A Generalized Approach to Measure Market Timing Skills of Fund Managers: Theory and Evidence

A Generalized Approach to Measure Market Timing Skills of Fund Managers: Theory and Evidence

George Woodward (College of Business and Administration, University of Colorado, Colorado Springs, CO, USA) and Robert Brooks (Department of Econometrics and Business Statistics, Monash University, Caulfield East, VIC, Australia)
Copyright: © 2014 |Pages: 36
DOI: 10.4018/ijrcm.2014010104
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Abstract

In this paper the authors extend the analysis in Woodward and Brooks (2010) to derive a generalized form of Merton's (1981) dual beta market timing model that allows for continuous adjustment of portfolio beta in response to changing market conditions, and also includes the dual beta model as a special case. The model provides a more realistic representation of the fund return generation process. Using this model the authors test the market timing skills of fund managers for a sample of Australian superannuation funds for the period 1990 to 2002. The authors find that managed funds in which investors voluntarily select a given fund (retail funds) experience frequent rebalancing when compared to managed funds in which the investors' contribution is involuntary (wholesale funds). The authors relate the greater sensitivity to all changes in market conditions of retail funds to higher expenses and poor performance that was found in a recent study by Langford, Faff and Marisetty (2006). The results have important implications for Australian superannuation policy, since the Australian Government, effective from 1st July 2005, has required all funds to introduce voluntary contribution schemes.
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Introduction

Among the theoretical models on fund manager performance, Merton’s (1981) dual beta model is widely used for testing the market timing ability of fund managers. It should be noted that market timing in this paper does not refer to the late trading controversy. The Merton model is popularized through the Henrikkson and Merton (1981) empirical implementation. This model is transformed into different variations and used even in the recent times. For an example, see Ferson and Schadt (1996) who use a conditional version of Henrikkson and Merton (1981). Merton’s model is a response to the single beta or constant risk model of Jensen (1968) which has been recognized to be overly simplistic (see Jensen (1972), Lee and Rahman (1990), Treynor and Mazuy (1966) and Grinblatt and Titman (1989)) since informed money managers are apt to change their portfolio risks in response to market conditions, for instance see Ferson and Schadt (1996) who control for publicly available predetermined information variables in their models. In Merton’s model, money managers change the risks of their portfolios depending on their information about the future return on the market relative to the risk-free security. The market timing skills of money managers is assessed by measuring whether the managers anticipate the market return and change the portfolio risk accordingly.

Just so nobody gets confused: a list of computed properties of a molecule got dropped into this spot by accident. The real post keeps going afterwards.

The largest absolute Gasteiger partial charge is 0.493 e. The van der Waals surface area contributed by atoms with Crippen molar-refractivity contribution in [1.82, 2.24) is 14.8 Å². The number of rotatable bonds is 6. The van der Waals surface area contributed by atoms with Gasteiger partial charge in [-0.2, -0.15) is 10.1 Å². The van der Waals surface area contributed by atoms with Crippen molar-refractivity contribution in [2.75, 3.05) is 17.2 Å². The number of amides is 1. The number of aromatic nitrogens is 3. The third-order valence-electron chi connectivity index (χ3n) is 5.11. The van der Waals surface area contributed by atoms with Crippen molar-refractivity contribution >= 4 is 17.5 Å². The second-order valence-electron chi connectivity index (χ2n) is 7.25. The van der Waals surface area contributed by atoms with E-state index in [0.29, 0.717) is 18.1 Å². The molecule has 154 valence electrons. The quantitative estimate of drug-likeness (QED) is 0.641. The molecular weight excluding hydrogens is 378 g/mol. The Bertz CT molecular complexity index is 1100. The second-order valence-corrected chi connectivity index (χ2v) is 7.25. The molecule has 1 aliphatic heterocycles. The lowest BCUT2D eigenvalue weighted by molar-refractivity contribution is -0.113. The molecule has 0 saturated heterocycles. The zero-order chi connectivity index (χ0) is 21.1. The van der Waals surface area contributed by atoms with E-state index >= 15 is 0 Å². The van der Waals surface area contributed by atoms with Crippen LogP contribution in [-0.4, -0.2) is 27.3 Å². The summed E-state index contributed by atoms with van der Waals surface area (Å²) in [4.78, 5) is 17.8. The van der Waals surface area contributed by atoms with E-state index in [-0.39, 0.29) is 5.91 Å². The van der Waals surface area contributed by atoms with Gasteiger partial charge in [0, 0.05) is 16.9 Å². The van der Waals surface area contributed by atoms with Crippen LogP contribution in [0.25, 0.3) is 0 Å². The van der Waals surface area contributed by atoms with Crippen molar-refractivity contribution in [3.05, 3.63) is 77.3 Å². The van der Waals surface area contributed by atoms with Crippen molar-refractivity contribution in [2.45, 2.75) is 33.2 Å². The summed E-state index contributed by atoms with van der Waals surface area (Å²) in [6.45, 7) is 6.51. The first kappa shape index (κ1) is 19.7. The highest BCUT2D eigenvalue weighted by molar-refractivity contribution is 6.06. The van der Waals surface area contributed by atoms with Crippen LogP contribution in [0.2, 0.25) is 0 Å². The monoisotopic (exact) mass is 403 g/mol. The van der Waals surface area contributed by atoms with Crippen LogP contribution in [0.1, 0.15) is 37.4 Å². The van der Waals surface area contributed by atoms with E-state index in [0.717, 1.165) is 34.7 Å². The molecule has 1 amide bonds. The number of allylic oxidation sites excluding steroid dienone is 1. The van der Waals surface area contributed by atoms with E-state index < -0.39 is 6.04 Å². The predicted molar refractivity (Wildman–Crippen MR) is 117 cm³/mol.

Lee and Rahman (1990) describe the information structure in Merton’s model as being too coarse and the dichotomy of market returns as either outperforming or underperforming the risk-free rate as unsophisticated. They develop a model using a continuously varying noisy information signal about the future market return and arrive at a quadratic regression similar to that used by Treynor and Mazuy (1966).

Recent applications of Merton’s model can be found in Ferson and Schadt (1996), Bollen and Busse (2001)Chance and Hemler (2001), and Farnsworth et al. (2002). Ferson and Schadt (1996) extend the conditional CAPM framework to performance evaluation. In this framework, the risk of a portfolio may change over time due to changes in the public information structure as well as management skill in anticipating market conditions. The conditional CAPM framework for performance evaluation has been criticized by Kryzanowski et al. (1997) and Chance and Hemler (2001). Kryzanowski et al. (1997) argue that if fund managers make their investment decisions based strictly on the information set, the Jensen’s alpha of the portfolio will be zero. Thus the model cannot capture the abnormal performance of fund managers that can be attributed to their real-time market timing skills.

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